Former Welsh international footballer Mark Aizlewood is believed to be among three men arrested in dawn raids by 70 police and fraud officers probing an alleged £1.6m plot to defraud the government’s Skills Funding Agency by inflating the number of football coaching apprenticeships overseen.
Aizlewood, who played for Charlton Athletic in the 1980s and Bristol City in the early 1990s, was among four director-shareholders of Luis Michael Training (LMT), a firm set up three years ago to enrol, assess and verify numbers of young people working on apprenticeships and NVQs in community sport, mainly through football clubs and coaching companies.
Previously confronted with allegations of alleged irregularities around LMT’s dealings with further education colleges, all associated with the company had insisted they were blameless. The Serious Fraud Office on Wednesday night gave a provisional estimate of £1.6m for the fraudulent claims suspected to have been made by LMT. Three men arrested and questioned have been released on unconditional bail.
Some £6m of government funds had been poured into the football coaching scheme through the Skills Funding Agency. Overseen by Newport-based LMT, the scheme developed links to clubs such as Leeds, Millwall and Nottingham Forest. LMT was subject to a compulsory winding-up order last October, brought on behalf of Sparholt College in Hampshire. Last accounts show Chepstow-based Aizlewood’s consultancy firm had charged LMT £133,257 in fees.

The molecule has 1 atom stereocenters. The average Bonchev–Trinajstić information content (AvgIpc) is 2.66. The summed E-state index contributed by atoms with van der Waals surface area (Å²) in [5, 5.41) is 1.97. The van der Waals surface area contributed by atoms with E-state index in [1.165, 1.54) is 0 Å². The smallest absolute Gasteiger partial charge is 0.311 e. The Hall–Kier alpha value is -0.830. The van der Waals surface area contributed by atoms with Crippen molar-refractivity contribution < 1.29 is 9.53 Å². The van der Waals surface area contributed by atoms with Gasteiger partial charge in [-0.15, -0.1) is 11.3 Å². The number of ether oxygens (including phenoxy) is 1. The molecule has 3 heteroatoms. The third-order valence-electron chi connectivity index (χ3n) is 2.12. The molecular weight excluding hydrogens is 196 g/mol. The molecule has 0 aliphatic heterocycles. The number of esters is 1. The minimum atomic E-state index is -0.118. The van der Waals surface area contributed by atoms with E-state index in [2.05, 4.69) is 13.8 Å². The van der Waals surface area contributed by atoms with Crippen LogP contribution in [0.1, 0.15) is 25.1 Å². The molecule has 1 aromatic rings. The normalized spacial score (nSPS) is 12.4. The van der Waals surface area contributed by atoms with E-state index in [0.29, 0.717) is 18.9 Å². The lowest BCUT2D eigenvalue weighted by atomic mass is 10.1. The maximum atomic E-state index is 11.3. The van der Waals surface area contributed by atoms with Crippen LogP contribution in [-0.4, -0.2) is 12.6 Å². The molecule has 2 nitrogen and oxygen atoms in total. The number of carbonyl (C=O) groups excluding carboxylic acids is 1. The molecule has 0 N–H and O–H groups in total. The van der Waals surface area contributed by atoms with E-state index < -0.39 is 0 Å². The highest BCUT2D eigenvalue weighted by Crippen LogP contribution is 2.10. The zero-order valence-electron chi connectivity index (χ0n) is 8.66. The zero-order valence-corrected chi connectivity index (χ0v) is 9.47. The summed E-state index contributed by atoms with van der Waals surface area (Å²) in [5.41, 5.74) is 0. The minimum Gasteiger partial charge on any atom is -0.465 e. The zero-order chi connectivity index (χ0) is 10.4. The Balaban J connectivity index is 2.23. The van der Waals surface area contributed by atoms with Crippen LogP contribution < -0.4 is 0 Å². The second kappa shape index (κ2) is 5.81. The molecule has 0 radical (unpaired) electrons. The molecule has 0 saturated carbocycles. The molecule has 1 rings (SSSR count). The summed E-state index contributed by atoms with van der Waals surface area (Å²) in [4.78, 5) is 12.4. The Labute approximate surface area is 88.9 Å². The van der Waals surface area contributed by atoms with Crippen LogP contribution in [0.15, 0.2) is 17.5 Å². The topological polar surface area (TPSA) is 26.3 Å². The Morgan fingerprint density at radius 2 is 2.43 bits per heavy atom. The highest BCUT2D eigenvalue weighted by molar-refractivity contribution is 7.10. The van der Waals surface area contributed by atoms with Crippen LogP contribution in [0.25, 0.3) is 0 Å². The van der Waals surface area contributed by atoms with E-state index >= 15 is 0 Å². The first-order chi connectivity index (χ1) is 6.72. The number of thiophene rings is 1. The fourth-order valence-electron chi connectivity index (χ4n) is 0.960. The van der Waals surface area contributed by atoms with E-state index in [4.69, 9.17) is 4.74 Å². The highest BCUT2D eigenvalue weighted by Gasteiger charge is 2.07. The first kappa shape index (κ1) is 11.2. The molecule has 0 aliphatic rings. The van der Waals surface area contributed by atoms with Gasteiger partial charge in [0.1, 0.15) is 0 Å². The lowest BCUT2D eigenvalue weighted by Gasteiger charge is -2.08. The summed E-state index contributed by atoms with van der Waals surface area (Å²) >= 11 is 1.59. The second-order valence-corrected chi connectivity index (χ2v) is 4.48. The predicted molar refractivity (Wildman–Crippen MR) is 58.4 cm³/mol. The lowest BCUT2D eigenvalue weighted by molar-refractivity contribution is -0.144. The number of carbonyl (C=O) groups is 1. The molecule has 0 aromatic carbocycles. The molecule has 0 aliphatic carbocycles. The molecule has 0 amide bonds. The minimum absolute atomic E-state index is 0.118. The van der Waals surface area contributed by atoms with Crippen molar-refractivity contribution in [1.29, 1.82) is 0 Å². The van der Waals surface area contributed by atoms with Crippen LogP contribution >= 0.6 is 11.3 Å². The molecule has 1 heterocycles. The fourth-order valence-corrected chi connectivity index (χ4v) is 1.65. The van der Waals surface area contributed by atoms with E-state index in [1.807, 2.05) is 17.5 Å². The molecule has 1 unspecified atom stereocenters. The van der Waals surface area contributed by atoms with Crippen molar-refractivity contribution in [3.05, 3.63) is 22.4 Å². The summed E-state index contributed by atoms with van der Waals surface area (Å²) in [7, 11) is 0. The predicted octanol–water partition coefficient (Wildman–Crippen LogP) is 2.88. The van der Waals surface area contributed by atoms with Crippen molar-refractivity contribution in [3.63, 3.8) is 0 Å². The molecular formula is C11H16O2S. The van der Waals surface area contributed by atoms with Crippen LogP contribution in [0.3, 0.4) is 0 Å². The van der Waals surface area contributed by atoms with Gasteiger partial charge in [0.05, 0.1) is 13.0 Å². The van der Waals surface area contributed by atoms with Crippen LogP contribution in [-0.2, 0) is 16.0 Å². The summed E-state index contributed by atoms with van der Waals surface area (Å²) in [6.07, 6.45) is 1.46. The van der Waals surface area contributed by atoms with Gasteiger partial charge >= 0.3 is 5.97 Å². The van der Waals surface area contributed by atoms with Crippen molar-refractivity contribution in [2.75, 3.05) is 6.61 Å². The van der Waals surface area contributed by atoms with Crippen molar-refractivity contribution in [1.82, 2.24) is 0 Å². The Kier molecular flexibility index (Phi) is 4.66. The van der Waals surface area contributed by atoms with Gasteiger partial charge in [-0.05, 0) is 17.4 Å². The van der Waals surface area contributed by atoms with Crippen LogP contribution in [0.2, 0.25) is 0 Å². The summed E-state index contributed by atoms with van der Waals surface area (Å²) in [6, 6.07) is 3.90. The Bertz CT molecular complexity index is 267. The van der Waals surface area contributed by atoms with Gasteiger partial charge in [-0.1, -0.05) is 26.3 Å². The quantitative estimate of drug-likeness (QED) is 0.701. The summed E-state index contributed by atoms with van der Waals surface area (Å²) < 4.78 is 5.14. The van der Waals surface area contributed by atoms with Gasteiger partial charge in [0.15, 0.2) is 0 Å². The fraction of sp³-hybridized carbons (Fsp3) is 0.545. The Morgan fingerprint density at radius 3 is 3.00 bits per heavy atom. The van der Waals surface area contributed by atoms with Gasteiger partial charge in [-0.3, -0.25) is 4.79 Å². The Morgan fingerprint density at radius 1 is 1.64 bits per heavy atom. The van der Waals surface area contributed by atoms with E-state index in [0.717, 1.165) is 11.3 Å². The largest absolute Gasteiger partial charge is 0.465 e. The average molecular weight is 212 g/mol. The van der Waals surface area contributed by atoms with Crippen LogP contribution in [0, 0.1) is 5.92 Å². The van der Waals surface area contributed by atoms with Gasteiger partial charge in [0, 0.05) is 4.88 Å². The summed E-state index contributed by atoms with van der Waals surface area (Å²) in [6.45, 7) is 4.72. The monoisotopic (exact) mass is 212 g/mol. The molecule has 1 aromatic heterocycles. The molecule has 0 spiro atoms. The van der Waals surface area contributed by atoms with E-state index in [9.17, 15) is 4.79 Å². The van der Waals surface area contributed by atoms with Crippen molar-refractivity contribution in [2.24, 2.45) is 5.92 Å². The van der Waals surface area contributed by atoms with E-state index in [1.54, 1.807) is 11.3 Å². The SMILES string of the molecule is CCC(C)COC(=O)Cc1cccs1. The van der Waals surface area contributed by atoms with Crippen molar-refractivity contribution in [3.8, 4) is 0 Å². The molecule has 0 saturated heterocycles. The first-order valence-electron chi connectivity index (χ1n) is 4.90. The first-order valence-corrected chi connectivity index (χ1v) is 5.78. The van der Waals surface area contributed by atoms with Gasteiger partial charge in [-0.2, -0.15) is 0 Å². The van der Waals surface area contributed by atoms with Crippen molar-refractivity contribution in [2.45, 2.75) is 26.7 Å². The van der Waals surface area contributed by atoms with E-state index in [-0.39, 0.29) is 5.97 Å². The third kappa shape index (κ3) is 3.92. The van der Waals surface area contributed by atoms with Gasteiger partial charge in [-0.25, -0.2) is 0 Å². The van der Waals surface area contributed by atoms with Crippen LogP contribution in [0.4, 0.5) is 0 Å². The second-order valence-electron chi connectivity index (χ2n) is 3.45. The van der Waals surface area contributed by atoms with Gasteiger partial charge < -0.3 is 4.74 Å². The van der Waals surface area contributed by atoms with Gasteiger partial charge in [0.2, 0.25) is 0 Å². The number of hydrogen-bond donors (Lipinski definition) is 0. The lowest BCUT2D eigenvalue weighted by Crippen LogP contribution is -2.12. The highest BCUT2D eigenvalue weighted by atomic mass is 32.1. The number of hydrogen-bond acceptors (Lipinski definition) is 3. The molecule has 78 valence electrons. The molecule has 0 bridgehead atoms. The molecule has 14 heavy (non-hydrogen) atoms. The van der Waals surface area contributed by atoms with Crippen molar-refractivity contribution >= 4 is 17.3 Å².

Geoff Russell, chief executive of the Skills Funding Agency, announced in February that he was to step down this summer. The agency is facing mounting allegations that public money has been misused by a number of training providers. A year ago Russell wrote to skills minister John Hayes warning such activity was “likely to increase in the context of funding challenges and greater levels of sub-contracting”.
This week the government ended a welfare-to-work contract with Sheffield-based A4e, and an eighth person was arrested on Monday in connection with a fraud investigation into activities at the firm’s office in Slough, Berkshire.
The Serious Fraud Office, which is involved in the investigation because it involves public funds, said: “It is suspected that LMT produced false documentation, including registration papers, progress reviews and coaching examination certificates to falsely show to further education colleges and examining boards that training and apprenticeship placements had been successfully achieved and completed.
“Through the colleges, LMT received payment for each apprentice enrolled and placed with an employer. The colleges were, in turn, funded through a government scheme overseen by the Skills Funding Agency.”
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